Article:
Sullinger sets Celtics' season high with 16 rebounds


Sullinger sets Celtics' season high with 16 rebounds

BOSTON -- Last June, Jared Sullinger waited for his name to be called in the 2012 NBA Draft. Twenty players were chosen before the Celtics selected him with the 21st overall pick, a move they were excited to make that late into the first round.
The Celtics praised Sullinger's rebounding early on. While many teams passed on the forward due to concerns of a herniated disc, the Celtics were looking for size and brought him on board.
Seven months later, the rookie set a new team season high with 16 rebounds (including five offensive) against the Phoenix Suns.
"You've got to have a go-get-it attitude when it comes to rebounding," said Sullinger. "And that's what I have."
Sullinger has been a welcomed addition on a team that has struggled on the glass over the years. He is averaging 5.7 rebounds this season, including 10.0 per game during the Celtics four-game winning streak.
"I keep saying, 'Rebounds translate,'" said head coach Doc Rivers. "Most of the great rebounders aren't that tall when you think about it. They're big, they're physical, and they have great instincts. I think that's the number one thing. You have them big, you have them thin. Dennis Rodman was tall and thin -- he got all the rebounds. Just think about the list of great rebounders. They just have a knack for the ball, and they have great hands, every single one of them."
Sullinger's development over the season has given point guard Rajon Rondo a partner in transition. With Sullinger (6-foot-9, 260 pounds) crashing the glass and getting Rondo the outlet pass, the team has more opportunities for fast breaks.
"He gets the ball out quick," said Rondo. "When he gets the rebound, he doesn't hold it, he doesn't worry about a turnover. He just tries to get the outlet to me as quick as possible. To play with a big like that, it's big for our team so we can get to the break and get mismatches in transition."Said Kevin Garnett, "His timing, body positioning, he has the perfect body for rebounding. He can take the pounding and bump a little bit, he has great anticipation when it comes to the ball, and he has great hands. Put all that in the pot, you got Jared Sullinger. That's what makes him great."
The 20-year-old is quickly making an impression around the league. Following the Celtics win over the Suns, Marcin Gortat praised Sullinger after his first game against him.
"He's a talented, young big man, strong, big body," Gortat said. "Quite honestly, we focused on totally different guys. We focused on KG (Kevin Garnett), we focused on Brandon Bass, and we tried to make sure these guys aren't going to get going. That's just how it is. There's a lot of new, young studs coming into the league who are just impressing every night. That's how it was with me. Everybody was focusing back in the day on Dwight and I was doing the homework.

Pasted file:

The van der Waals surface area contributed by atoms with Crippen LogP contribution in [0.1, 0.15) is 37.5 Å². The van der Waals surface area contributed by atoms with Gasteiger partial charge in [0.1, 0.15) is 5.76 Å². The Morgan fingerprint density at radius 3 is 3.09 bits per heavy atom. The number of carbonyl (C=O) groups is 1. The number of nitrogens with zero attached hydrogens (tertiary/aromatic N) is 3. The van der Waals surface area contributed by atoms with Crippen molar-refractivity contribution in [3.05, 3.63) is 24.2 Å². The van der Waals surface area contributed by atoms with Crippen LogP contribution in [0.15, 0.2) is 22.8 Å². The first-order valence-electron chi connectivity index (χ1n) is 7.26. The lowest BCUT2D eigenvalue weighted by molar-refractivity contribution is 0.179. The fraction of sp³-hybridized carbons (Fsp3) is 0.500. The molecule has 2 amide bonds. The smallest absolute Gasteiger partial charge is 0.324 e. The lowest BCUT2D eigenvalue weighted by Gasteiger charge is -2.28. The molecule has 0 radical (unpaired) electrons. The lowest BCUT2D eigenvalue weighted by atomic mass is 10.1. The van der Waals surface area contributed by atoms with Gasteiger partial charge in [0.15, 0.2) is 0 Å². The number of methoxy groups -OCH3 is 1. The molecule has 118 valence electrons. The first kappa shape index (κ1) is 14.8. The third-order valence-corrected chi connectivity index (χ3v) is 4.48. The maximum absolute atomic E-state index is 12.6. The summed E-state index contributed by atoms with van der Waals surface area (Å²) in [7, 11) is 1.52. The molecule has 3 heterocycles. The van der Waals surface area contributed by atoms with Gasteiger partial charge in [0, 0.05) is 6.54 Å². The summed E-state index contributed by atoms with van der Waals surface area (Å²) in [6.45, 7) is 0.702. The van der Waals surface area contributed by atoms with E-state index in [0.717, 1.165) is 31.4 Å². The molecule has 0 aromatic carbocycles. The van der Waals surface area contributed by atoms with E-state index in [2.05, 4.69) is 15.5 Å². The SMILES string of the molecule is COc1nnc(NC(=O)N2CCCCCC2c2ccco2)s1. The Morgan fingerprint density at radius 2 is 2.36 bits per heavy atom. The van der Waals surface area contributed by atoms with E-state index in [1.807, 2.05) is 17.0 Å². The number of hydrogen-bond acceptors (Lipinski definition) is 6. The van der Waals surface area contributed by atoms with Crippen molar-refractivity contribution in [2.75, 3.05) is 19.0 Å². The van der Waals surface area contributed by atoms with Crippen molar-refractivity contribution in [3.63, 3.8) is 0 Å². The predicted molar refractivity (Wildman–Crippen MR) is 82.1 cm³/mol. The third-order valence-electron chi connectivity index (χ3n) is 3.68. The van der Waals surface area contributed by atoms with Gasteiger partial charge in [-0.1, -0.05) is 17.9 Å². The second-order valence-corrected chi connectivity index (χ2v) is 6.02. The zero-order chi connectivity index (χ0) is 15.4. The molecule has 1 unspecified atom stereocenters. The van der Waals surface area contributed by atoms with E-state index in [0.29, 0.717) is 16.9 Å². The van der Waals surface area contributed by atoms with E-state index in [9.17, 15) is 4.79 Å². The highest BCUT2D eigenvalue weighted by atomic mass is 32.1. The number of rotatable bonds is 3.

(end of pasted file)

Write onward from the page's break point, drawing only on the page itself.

"One day it's not going to be easy for him because people will learn he's a good big man who can rebound the ball and who can get you a few buckets."
With others taking notice of his emergence, Sullinger isn't concerned about the teams that passed on him last summer. He is proving his future in the league is one to watch.
"I could care less," he said of his draft pick. "We're winning. We won four in a row, so that's my main focus is winning. Last June was behind me."

Pomeranz 'pretty comfortable' with potential move to bullpen


Pomeranz 'pretty comfortable' with potential move to bullpen

NEW YORK -- If Drew Pomeranz is going to be part of the Red Sox' postseason plans, the team will likely have a better idea about that question by Thursday afternoon.

Pomeranz, who was scratched from his final scheduled start on Thursday because of soreness in his left forearm and general concern about his 2016 workload, will throw a 30-35 pitch bullpen.

If he responds well, he could then see some relief action over the final weekend at Fenway to determine his readiness for the playoffs.

"Before we even begin to map out a potential relief appearance over the weekend,'' said John Farrell, "we've got to get through that next step.''

Pomeranz pitched well in his last start at Tropicana Field over the weekend, but has been dealing with some discomfort in his forearm.

"I've had some soreness here, late in the year,'' Pomeranz said. "I've thrown more innings than I have ever (before), so we kind of sat down and talked about the best course of action the rest of the way.''

Pomeranz described what he felt as "just some soreness, probably from never covering this time of the year. It's a spot I've never been in before. We just decided the best thing to do was not making this last start and talk about maybe sliding into the bullpen.''

The lefty is no stranger to the bullpen, having pitched there as recently as last season while with Oakland.

"I've had the benefit of doing pretty much everything (in terms of roles),'' he said. "I'm pretty comfortable in any situation. If they see me helping there, obviously, that's where I want to be. But I don't know if it's a sure thing. We'll have to see how it goes.''

Meanwhile, another sidelined starter, Steven Wright, is expected to rejoin the team in Boston Friday. Wright threw a bullpen off the mound earlier this week in Fort Myers as he attempts to come back from inflammation in his shoulder.